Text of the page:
Youth Movement: Amina Oyagbola on Promoting the Success of Women

Philanthropist and Global Business Leader Amina Oyagbola Highlights Why Nigeria Must Focus on Promoting the Success of Young Women

Amina Oyagbola
Jun 10, 2019 · 3 min read
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For visionary change agents who firmly believe that Nigeria’s best days lie ahead and not behind, it is widely accepted — in fact, it is axiomatic — that the country’s leadership in both the government and the business community must work together to achieve gender equality; not just because it is morally and ethically the right thing to do, but because it is essential for sustained and strong economic growth.

However, for internationally-renowned philanthropist and global business leader Amina Oyagbola, who has advocated for women’s economic and educational rights in Nigeria for more than two decades, although supporting girls and women is a critical important piece of the puzzle — it is not the full picture.

In addition to providing structured and accessible programs for school-aged girls — especially in northern states, where a combination of deeply ingrained misogynistic attitudes continue to block the majority of girls from participating in formal education — we need to go further by actively promoting the professional success of young women, claims Amina Oyagbola, the Founder and Chairperson of the non-profit organization WISCAR (Women in Successful Careers). “The time for talking has long-since passed. Now, we need to take strategic, concerted and cohesive action at both the policy level, and on-the-ground in cities and communities.

According to Amina Oyagbola, supporting the professional success of young women is rooted in three key areas: fostering economic opportunities, implementing mentoring programs, and working to break down societal barriers.

Fostering Economic Opportunities

Research by the World Bank reveals that Nigeria has one of the highest percentages of women in the workforce at 45.5 percent, which is just below the U.S. at 46 percent, and the U.K. at 46.7 percent. However in Nigeria, much of this employment is informal — especially for those living in rural areas.

“In order to facilitate the transition to formal, more stable, safer and more prosperous job opportunities, we need to provide women with economic opportunities to become entrepreneurs,” commented Amina Oyagbola. “Less than half of Nigeria’s women entrepreneurs have access to formal financial services, and just two percent have accessed funding from financial institutions”.

Implementing Mentoring Programs

Many Nigerian women find that their career comes to a standstill — or they are forced to exit their careers entirely — because they do not understand the corporate landscape, do not know how to steer clear of pitfalls, and do not know how successfully navigate their careers. The practical and proven solution to this knowledge gap is through targeted, strategic mentoring programs.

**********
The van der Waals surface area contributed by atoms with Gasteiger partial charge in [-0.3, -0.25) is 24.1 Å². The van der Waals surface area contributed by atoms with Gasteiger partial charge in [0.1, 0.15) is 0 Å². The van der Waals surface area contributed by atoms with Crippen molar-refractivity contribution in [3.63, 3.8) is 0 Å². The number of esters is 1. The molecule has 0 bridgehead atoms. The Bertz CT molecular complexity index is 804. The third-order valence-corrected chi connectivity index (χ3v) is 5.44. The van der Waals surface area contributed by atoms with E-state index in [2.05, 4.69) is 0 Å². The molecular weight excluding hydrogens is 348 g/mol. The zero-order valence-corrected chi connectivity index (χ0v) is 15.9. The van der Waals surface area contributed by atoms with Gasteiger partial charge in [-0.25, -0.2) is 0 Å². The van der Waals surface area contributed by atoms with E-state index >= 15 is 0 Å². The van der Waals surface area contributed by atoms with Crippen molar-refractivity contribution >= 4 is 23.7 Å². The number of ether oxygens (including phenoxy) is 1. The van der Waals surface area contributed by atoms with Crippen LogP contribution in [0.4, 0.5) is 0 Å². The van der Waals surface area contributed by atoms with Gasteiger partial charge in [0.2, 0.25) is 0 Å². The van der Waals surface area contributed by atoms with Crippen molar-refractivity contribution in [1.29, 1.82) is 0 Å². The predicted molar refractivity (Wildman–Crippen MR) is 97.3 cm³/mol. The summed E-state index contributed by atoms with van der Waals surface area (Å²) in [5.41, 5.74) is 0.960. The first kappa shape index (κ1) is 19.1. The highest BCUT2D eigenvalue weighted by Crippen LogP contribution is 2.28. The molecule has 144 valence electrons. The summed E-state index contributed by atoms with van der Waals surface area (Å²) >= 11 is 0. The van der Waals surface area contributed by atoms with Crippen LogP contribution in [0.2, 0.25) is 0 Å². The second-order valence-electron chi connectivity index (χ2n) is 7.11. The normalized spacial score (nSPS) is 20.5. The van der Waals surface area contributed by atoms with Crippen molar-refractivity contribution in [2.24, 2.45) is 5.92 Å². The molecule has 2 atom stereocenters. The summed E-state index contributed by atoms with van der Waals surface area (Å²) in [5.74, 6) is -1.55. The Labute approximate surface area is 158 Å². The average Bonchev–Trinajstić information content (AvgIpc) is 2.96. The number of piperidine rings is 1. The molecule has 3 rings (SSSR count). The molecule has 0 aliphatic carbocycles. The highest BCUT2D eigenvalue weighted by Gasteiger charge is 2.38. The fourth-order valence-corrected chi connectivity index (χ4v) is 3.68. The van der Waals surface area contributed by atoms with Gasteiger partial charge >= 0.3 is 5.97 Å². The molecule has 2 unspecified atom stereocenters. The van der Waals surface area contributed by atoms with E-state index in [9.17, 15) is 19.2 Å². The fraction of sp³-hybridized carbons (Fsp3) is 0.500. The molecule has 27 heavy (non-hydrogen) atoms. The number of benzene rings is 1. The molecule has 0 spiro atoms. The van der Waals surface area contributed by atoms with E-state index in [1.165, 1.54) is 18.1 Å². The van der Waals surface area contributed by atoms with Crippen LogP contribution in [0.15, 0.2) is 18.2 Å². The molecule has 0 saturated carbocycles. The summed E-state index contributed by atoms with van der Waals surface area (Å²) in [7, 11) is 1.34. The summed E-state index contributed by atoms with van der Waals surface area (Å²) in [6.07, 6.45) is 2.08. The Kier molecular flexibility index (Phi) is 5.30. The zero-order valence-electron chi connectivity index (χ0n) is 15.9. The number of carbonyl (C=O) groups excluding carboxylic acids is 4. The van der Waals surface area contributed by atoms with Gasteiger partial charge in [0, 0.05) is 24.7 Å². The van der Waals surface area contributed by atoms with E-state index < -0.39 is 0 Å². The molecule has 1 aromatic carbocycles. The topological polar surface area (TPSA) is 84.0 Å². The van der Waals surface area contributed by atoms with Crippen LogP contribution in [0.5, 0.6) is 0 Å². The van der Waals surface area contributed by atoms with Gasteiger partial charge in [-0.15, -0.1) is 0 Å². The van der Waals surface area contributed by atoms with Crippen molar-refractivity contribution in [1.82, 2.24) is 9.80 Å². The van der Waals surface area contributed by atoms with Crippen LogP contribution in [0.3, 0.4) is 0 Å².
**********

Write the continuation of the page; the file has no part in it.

“We need to provide entry level and mid-career professional women with a structured and supportive mentoring platform, which gives them the practical skills and enhanced capacity they need to achieve their full potential — and, in turn, serve as role models for the next generation of successful young women,” commented Amina Oyagbola. “This vision is at the heart of WISCAR. To date, we have trained more than 300 women through our WIN-with-WISCAR program, and over 6,000 women and men have been positively impacted through our workshops”.

Breaking Down Societal Barriers

Even the most progressive programs and projects to promote the success of Nigeria’s young women will be undermined without working at the legislative, policy and on-the-ground program levels to break down societal barriers that, for centuries, have unfairly stigmatized career-minded women from being perceived as anti-family.

According to Amina Oyagbola, Business and Management Consultant at AKMS Consulting Ltd., telling women to choose between their family or career is a completely false and bogus dichotomy that is rooted in a backwards ideology that seeks to control rather than empower women. Establishing a successful career and taking care of one’s family are not mutually exclusive pursuits. They are totally integrated, because strong, confident and empowered women are far better equipped to make decisions that are best for their family and community. We lose nothing when we break down societal barriers that keep women from achieving their professional potential. On the contrary, we have so much to gain on every level.

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